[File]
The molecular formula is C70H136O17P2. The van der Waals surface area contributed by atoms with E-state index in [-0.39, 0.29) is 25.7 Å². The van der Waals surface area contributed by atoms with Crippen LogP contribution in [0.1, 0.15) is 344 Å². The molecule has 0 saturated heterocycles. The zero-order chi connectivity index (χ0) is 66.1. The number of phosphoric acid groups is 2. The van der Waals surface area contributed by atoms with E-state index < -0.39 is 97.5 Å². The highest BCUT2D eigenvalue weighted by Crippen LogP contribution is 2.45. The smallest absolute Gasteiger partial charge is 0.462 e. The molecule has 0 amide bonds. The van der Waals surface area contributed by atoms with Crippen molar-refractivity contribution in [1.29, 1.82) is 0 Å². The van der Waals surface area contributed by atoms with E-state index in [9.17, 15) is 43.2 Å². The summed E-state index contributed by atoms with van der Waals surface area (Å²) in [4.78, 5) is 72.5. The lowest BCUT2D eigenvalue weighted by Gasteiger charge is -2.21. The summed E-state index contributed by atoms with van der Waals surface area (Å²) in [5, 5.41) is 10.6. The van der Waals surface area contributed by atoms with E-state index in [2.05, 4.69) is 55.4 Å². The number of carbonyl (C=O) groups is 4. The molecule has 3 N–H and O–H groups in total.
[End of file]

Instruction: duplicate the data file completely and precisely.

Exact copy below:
The molecular formula is C70H136O17P2. The van der Waals surface area contributed by atoms with E-state index in [-0.39, 0.29) is 25.7 Å². The van der Waals surface area contributed by atoms with Crippen LogP contribution in [0.1, 0.15) is 344 Å². The molecule has 0 saturated heterocycles. The zero-order chi connectivity index (χ0) is 66.1. The number of phosphoric acid groups is 2. The van der Waals surface area contributed by atoms with E-state index < -0.39 is 97.5 Å². The highest BCUT2D eigenvalue weighted by Crippen LogP contribution is 2.45. The smallest absolute Gasteiger partial charge is 0.462 e. The molecule has 0 amide bonds. The van der Waals surface area contributed by atoms with Crippen molar-refractivity contribution in [1.29, 1.82) is 0 Å². The van der Waals surface area contributed by atoms with E-state index in [9.17, 15) is 43.2 Å². The summed E-state index contributed by atoms with van der Waals surface area (Å²) in [4.78, 5) is 72.5. The lowest BCUT2D eigenvalue weighted by Gasteiger charge is -2.21. The summed E-state index contributed by atoms with van der Waals surface area (Å²) in [5, 5.41) is 10.6. The van der Waals surface area contributed by atoms with E-state index in [2.05, 4.69) is 55.4 Å². The number of carbonyl (C=O) groups is 4. The molecule has 3 N–H and O–H groups in total.